This time of year, many Protestant churches that customarily incline toward more modern translations (and interpretations) of the Bible go back to the Authorized Version (King James) or Revised Standard Version for the gospel and Old Testament readings, because of the language. The slightly archaic words seem to fit what a lot of people think of as Christmas. While newer translations can be more easily understandable, the beauty of language can get lost.
So, I’ve been working through the Geneva Bible translation of some of the Advent and Christmas story. Much is familiar, in large part because the King James that I grew up with took a decent amount of material from the Geneva, and copied the older language style. However, some of the Geneva reminds me of the Saxon edition, the Heliand.
For example, this is the angels visiting the shepherds, in the Geneva. It starts the way the KJV does (because the KJV borrowed a not-small percentage of the Geneva). “And there were in the same country sheepherds, abiding in the field, and keeping watch by night because of their flocks. An lo, the Angel of the Lord came upon them, and the glorie of the Lord shone about them, and they were sore afraide.Then the Angel said unto them, Be not afraide; for beholde, I bring you tidings of great joye that shallbe to all the people:” (Luke 2: 8-9) “And straight way there was with the Angel a multitude of heavenlie soldiers, praying God, and saying, Glorie be to God in the high heavens, and peace in earth, and towards men good will.” (v. 13-14)
Blink blink. Right. I know that “hosts” carries the meaning of “military force” as well as “bunch of angels”, but that caught my attention. If that’s what appeared to the shepherds, angels in battle array, then I can see why “Fear Not” was the first thing the lead angel had to say.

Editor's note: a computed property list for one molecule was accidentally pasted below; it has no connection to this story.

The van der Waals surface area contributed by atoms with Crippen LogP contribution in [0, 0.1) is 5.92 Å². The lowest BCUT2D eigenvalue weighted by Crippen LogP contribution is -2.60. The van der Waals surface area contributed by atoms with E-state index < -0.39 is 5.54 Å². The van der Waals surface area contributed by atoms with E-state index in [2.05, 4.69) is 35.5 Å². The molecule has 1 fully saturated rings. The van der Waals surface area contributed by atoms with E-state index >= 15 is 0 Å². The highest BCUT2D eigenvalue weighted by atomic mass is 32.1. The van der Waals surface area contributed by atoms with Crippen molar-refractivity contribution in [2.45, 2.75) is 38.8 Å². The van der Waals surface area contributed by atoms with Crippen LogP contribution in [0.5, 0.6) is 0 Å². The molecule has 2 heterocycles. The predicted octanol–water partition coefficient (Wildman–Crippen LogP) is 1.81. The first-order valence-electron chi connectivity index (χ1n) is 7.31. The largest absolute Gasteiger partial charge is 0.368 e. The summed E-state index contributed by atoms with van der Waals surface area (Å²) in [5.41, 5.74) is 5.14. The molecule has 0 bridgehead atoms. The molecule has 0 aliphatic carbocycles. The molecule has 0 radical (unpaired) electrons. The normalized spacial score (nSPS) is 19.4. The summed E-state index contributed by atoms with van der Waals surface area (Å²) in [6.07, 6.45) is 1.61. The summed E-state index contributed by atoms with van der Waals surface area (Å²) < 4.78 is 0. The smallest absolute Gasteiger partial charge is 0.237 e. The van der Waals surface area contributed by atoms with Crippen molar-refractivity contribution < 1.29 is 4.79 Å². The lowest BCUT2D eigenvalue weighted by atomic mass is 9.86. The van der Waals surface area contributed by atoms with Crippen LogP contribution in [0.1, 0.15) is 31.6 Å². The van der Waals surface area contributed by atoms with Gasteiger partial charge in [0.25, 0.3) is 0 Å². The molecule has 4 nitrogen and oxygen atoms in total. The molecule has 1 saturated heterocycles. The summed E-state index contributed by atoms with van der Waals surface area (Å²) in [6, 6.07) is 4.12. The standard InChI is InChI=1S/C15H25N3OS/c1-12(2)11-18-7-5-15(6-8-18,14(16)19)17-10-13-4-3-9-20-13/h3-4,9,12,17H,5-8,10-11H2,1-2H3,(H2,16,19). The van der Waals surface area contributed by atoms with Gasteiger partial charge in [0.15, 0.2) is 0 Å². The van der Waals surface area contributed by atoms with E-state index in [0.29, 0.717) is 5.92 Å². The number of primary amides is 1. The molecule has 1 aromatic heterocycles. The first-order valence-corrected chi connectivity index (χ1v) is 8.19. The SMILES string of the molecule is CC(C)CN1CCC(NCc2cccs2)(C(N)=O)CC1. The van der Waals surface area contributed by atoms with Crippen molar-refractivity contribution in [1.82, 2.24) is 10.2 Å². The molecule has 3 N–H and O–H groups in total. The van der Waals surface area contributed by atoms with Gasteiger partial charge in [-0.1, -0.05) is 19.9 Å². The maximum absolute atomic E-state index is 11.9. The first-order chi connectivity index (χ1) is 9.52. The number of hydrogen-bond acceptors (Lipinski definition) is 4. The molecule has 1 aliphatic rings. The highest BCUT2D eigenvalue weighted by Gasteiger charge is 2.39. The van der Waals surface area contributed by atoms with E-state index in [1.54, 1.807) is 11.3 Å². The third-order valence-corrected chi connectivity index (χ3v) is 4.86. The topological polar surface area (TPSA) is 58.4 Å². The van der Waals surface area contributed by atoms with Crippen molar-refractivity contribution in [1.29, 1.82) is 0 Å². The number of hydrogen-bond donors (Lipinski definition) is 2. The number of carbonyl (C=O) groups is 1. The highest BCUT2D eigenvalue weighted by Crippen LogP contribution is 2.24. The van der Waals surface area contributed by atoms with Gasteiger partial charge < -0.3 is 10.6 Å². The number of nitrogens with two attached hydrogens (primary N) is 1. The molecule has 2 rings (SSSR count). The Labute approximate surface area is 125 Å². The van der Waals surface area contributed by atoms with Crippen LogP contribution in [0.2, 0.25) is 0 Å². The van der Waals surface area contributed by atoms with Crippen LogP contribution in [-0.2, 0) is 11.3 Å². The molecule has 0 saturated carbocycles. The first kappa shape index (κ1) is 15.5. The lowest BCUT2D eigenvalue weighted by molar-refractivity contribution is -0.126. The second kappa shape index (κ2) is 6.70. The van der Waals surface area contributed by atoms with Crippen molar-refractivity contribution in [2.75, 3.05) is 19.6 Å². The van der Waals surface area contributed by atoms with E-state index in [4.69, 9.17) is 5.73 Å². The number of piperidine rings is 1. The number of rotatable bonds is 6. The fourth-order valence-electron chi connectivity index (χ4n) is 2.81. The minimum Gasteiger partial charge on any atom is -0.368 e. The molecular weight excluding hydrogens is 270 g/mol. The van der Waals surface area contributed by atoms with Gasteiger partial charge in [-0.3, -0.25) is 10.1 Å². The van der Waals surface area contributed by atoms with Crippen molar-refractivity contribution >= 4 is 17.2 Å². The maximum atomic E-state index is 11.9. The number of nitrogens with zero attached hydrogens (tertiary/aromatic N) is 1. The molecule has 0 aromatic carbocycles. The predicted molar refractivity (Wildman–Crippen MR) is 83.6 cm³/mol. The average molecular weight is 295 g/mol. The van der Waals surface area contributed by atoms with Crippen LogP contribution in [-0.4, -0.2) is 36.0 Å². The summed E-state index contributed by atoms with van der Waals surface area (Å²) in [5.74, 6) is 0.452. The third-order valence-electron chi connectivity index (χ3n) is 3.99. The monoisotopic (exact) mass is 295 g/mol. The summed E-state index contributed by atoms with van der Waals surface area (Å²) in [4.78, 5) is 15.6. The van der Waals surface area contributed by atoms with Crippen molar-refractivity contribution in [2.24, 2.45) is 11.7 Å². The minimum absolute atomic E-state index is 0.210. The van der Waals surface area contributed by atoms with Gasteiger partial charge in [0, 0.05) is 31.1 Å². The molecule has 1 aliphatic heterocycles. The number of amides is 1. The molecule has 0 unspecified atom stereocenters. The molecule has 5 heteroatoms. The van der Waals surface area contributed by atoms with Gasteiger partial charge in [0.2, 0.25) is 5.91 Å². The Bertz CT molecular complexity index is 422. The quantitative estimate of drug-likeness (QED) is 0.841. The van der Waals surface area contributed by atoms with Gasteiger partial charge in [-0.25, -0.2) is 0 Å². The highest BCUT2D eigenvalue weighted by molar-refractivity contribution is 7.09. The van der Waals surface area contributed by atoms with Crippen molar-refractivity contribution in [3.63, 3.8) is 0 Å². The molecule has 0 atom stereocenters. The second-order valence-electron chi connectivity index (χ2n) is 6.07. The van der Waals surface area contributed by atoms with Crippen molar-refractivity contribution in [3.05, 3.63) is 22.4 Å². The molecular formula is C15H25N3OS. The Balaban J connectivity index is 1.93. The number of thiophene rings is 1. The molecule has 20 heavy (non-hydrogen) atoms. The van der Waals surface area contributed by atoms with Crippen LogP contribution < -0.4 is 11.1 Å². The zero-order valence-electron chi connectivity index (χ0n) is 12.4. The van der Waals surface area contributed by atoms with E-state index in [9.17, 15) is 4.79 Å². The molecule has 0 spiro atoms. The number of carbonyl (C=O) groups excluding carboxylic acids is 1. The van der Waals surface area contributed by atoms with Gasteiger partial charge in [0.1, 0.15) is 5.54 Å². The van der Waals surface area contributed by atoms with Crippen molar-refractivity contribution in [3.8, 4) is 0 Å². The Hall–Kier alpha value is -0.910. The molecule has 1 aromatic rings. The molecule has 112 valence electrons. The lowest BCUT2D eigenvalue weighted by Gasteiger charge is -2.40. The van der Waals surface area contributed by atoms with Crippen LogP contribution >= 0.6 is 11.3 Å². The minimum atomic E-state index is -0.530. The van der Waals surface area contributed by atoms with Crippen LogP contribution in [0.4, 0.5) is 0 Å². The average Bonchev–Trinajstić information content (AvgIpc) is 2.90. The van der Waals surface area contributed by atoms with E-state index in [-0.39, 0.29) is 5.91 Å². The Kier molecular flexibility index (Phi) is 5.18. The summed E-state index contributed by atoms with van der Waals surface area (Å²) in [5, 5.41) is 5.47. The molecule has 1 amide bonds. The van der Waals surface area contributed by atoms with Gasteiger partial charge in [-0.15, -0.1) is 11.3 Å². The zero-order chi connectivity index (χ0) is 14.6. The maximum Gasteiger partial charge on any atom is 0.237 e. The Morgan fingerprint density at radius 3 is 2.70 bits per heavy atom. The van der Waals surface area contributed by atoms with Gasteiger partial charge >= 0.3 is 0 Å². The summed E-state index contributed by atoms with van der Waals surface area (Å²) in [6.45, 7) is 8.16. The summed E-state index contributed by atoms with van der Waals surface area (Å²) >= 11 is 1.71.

Now, the Heliand. This is from a prose translation of the Middle Saxon original, done by G. Ronald Murphy S. J. The Heliand is not a strict translation of the Gospels per se, but an approved retelling done for the pagan Saxon kings and nobles of what is now Germany and Poland in the 800s-900s or so. The author had to keep in mind some cultural differences between the author of Luke and a Saxon war lord. First, Christ descends to Midgard and is born in Bethlehemburg, a hill-fort.
So . . . Horse guards are out watching the horse herds. ” . . . they saw the darkness split in two in the sky, and the light of God came shining through the clouds and surrounded the guards out in the field. Those men began to feel fear in their hearts. . . . Just as he said that word, an enormous number of the holy army, the shining people of God, came down to the one angel from the shining meadows of heaven, saying many words of praise for the Lord of Peoples. They then began to sing a holy song as they wended their way through the clouds towards the meadows of heaven.” (The Heliand: The Saxon Gospel, p. 16-17.)
You can see why I blinked a little, and might have giggled a bit.
[Why horse guards? Because only slaves took care of the sheep among the Saxons. The war-lord’s horses were guarded by nobles and sons of nobles. This news is about a royal son, yes? So of course the announcement would come to the nobles first. Not to mere . . . slaves.]